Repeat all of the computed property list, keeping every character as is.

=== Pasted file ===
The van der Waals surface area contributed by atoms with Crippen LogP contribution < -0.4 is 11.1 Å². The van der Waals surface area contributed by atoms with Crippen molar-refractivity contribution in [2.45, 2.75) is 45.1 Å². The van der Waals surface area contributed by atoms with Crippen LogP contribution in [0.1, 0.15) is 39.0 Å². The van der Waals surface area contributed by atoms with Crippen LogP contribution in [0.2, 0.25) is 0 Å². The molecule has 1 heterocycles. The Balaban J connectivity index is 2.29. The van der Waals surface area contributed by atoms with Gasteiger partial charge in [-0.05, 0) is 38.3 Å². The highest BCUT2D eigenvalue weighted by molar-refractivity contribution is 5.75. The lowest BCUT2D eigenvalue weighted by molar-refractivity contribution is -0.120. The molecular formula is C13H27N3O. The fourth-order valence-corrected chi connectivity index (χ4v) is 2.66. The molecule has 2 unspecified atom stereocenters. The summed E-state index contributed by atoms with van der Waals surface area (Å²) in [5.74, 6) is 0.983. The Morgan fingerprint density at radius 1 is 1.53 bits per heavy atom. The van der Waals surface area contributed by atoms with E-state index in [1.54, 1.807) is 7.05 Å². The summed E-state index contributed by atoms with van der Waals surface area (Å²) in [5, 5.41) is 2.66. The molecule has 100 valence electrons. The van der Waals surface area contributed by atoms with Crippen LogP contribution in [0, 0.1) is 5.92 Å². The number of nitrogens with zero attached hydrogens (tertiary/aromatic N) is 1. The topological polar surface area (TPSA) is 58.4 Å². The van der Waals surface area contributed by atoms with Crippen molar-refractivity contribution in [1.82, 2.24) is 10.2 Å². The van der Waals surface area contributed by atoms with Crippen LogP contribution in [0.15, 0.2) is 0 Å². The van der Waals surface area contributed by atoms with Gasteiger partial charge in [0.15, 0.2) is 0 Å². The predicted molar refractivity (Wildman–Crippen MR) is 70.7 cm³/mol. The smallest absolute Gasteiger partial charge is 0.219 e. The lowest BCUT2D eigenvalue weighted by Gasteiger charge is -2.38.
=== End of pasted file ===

The van der Waals surface area contributed by atoms with Crippen LogP contribution < -0.4 is 11.1 Å². The van der Waals surface area contributed by atoms with Crippen molar-refractivity contribution in [2.45, 2.75) is 45.1 Å². The van der Waals surface area contributed by atoms with Crippen LogP contribution in [0.1, 0.15) is 39.0 Å². The van der Waals surface area contributed by atoms with Crippen LogP contribution in [0.2, 0.25) is 0 Å². The molecule has 1 heterocycles. The Balaban J connectivity index is 2.29. The van der Waals surface area contributed by atoms with Gasteiger partial charge in [-0.05, 0) is 38.3 Å². The highest BCUT2D eigenvalue weighted by molar-refractivity contribution is 5.75. The lowest BCUT2D eigenvalue weighted by molar-refractivity contribution is -0.120. The molecular formula is C13H27N3O. The fourth-order valence-corrected chi connectivity index (χ4v) is 2.66. The molecule has 2 unspecified atom stereocenters. The summed E-state index contributed by atoms with van der Waals surface area (Å²) in [5.74, 6) is 0.983. The Morgan fingerprint density at radius 1 is 1.53 bits per heavy atom. The van der Waals surface area contributed by atoms with E-state index in [1.54, 1.807) is 7.05 Å². The summed E-state index contributed by atoms with van der Waals surface area (Å²) in [5, 5.41) is 2.66. The molecule has 100 valence electrons. The van der Waals surface area contributed by atoms with Crippen LogP contribution in [0, 0.1) is 5.92 Å². The number of nitrogens with zero attached hydrogens (tertiary/aromatic N) is 1. The topological polar surface area (TPSA) is 58.4 Å². The van der Waals surface area contributed by atoms with Crippen molar-refractivity contribution in [1.82, 2.24) is 10.2 Å². The van der Waals surface area contributed by atoms with Crippen LogP contribution in [0.15, 0.2) is 0 Å². The van der Waals surface area contributed by atoms with Gasteiger partial charge in [0.15, 0.2) is 0 Å². The predicted molar refractivity (Wildman–Crippen MR) is 70.7 cm³/mol. The smallest absolute Gasteiger partial charge is 0.219 e. The lowest BCUT2D eigenvalue weighted by Gasteiger charge is -2.38.